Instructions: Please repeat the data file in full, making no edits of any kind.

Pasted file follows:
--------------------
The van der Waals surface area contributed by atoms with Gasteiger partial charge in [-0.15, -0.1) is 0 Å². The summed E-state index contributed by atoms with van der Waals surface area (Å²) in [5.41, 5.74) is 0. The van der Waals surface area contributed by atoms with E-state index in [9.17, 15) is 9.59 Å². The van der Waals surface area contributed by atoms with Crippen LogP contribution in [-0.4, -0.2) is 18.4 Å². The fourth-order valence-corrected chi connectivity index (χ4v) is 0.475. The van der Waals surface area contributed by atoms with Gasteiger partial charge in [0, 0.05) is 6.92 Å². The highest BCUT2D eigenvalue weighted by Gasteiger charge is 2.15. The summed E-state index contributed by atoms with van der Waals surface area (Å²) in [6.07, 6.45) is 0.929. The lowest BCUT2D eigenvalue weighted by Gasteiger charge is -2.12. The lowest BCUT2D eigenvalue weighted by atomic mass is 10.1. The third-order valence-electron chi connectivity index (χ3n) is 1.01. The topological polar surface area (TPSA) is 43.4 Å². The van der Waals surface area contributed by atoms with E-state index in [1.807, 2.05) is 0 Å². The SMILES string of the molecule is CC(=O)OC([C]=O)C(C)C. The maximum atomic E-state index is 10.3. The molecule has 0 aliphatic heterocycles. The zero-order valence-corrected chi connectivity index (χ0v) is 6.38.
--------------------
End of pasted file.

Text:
The van der Waals surface area contributed by atoms with Gasteiger partial charge in [-0.15, -0.1) is 0 Å². The summed E-state index contributed by atoms with van der Waals surface area (Å²) in [5.41, 5.74) is 0. The van der Waals surface area contributed by atoms with E-state index in [9.17, 15) is 9.59 Å². The van der Waals surface area contributed by atoms with Crippen LogP contribution in [-0.4, -0.2) is 18.4 Å². The fourth-order valence-corrected chi connectivity index (χ4v) is 0.475. The van der Waals surface area contributed by atoms with Gasteiger partial charge in [0, 0.05) is 6.92 Å². The highest BCUT2D eigenvalue weighted by Gasteiger charge is 2.15. The summed E-state index contributed by atoms with van der Waals surface area (Å²) in [6.07, 6.45) is 0.929. The lowest BCUT2D eigenvalue weighted by Gasteiger charge is -2.12. The lowest BCUT2D eigenvalue weighted by atomic mass is 10.1. The third-order valence-electron chi connectivity index (χ3n) is 1.01. The topological polar surface area (TPSA) is 43.4 Å². The van der Waals surface area contributed by atoms with E-state index in [1.807, 2.05) is 0 Å². The SMILES string of the molecule is CC(=O)OC([C]=O)C(C)C. The maximum atomic E-state index is 10.3. The molecule has 0 aliphatic heterocycles. The zero-order valence-corrected chi connectivity index (χ0v) is 6.38.